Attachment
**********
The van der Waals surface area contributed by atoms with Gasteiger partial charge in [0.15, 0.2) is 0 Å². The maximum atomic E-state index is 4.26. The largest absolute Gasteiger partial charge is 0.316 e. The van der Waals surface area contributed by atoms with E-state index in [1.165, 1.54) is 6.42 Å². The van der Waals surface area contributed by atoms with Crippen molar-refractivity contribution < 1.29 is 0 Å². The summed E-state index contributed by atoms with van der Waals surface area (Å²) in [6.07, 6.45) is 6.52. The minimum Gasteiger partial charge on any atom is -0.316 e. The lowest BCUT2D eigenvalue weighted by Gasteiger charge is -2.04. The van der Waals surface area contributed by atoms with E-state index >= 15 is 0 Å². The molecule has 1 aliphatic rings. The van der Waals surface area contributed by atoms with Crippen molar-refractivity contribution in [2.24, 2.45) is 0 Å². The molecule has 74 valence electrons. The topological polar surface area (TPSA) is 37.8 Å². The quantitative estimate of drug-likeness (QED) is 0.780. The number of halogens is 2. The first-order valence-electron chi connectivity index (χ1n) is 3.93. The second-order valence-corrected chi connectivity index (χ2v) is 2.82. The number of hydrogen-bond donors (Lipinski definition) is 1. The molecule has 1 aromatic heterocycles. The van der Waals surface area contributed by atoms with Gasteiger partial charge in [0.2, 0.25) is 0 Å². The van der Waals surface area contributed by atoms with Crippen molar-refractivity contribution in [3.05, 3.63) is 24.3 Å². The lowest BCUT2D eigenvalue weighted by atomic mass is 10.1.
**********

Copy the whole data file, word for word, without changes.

The van der Waals surface area contributed by atoms with Gasteiger partial charge in [0.15, 0.2) is 0 Å². The maximum atomic E-state index is 4.26. The largest absolute Gasteiger partial charge is 0.316 e. The van der Waals surface area contributed by atoms with E-state index in [1.165, 1.54) is 6.42 Å². The van der Waals surface area contributed by atoms with Crippen molar-refractivity contribution < 1.29 is 0 Å². The summed E-state index contributed by atoms with van der Waals surface area (Å²) in [6.07, 6.45) is 6.52. The minimum Gasteiger partial charge on any atom is -0.316 e. The lowest BCUT2D eigenvalue weighted by Gasteiger charge is -2.04. The van der Waals surface area contributed by atoms with E-state index >= 15 is 0 Å². The molecule has 1 aliphatic rings. The van der Waals surface area contributed by atoms with Crippen molar-refractivity contribution in [2.24, 2.45) is 0 Å². The molecule has 74 valence electrons. The topological polar surface area (TPSA) is 37.8 Å². The quantitative estimate of drug-likeness (QED) is 0.780. The number of halogens is 2. The first-order valence-electron chi connectivity index (χ1n) is 3.93. The second-order valence-corrected chi connectivity index (χ2v) is 2.82. The number of hydrogen-bond donors (Lipinski definition) is 1. The molecule has 1 aromatic heterocycles. The van der Waals surface area contributed by atoms with Gasteiger partial charge in [0.2, 0.25) is 0 Å². The van der Waals surface area contributed by atoms with Crippen molar-refractivity contribution in [3.05, 3.63) is 24.3 Å². The lowest BCUT2D eigenvalue weighted by atomic mass is 10.1.